Now we know that it is tough to deliver change in banks at speed that you would be proud to tell your mum about, but the sins of the last project should not disrupt the opportunities being created by the present ones.

Bad process and practices need to be challenged and those attempting to do so need to be praised not punished.

3) Money vs Reality – People don’t understand what things ‘should’ cost.

Money does not maketh the man nor does it maketh for the most innovative bank or successful delivery of innovation to the market. I have seen a number of times those with the deepest pockets have a very dysfunctional view of the world and what things should cost.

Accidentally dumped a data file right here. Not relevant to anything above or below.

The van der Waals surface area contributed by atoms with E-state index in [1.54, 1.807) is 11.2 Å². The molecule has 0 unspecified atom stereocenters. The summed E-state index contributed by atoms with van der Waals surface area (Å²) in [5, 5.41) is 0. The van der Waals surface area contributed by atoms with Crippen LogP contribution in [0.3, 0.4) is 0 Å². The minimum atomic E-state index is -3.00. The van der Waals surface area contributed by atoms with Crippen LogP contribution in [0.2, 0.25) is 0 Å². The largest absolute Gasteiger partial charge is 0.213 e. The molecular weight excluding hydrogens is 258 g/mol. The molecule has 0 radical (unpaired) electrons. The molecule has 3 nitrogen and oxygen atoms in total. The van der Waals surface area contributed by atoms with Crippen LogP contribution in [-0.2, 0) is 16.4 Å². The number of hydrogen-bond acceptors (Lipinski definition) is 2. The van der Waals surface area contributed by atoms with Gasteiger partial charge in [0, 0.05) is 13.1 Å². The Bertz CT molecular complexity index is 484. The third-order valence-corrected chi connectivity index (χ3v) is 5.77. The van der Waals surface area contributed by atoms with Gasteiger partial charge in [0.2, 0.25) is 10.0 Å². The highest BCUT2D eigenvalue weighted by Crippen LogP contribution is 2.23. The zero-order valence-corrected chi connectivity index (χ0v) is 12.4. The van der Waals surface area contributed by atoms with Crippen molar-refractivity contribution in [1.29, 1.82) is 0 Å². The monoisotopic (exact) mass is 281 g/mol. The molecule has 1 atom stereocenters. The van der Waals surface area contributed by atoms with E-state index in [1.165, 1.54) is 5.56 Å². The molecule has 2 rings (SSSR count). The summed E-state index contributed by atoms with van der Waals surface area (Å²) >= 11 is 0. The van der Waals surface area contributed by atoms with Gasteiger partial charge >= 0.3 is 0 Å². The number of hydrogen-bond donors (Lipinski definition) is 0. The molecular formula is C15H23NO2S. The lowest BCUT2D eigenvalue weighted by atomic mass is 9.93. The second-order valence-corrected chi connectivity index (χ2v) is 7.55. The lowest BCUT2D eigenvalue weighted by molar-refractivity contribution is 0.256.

I think it’s a reflection of the digitally or technology-skilled void at the top of most of the organizations in the UK. The expectation of many senior people in banks is that anything good costs a lot of money in an almost reassuring “well it cost a lot so this must be good” style of thinking proven to be wrong in the digital age.

You only have to look at cases like mBank in Poland, who spent less than a fifth of the budget of most UK banks each year on an 18-month transformation that made them just awesome!

Necessity is clearly the brother of innovation as many of the most innovative things happening are doing so incredibly cost effectively across the developing world.

Again I think banks need to realize that in 9 out of 10 cases the traditional suppliers are the problem not the solution.

When each bank in the UK has to spend £130m a year on running and transforming their digital function then I call foul on the results of this pissing contest.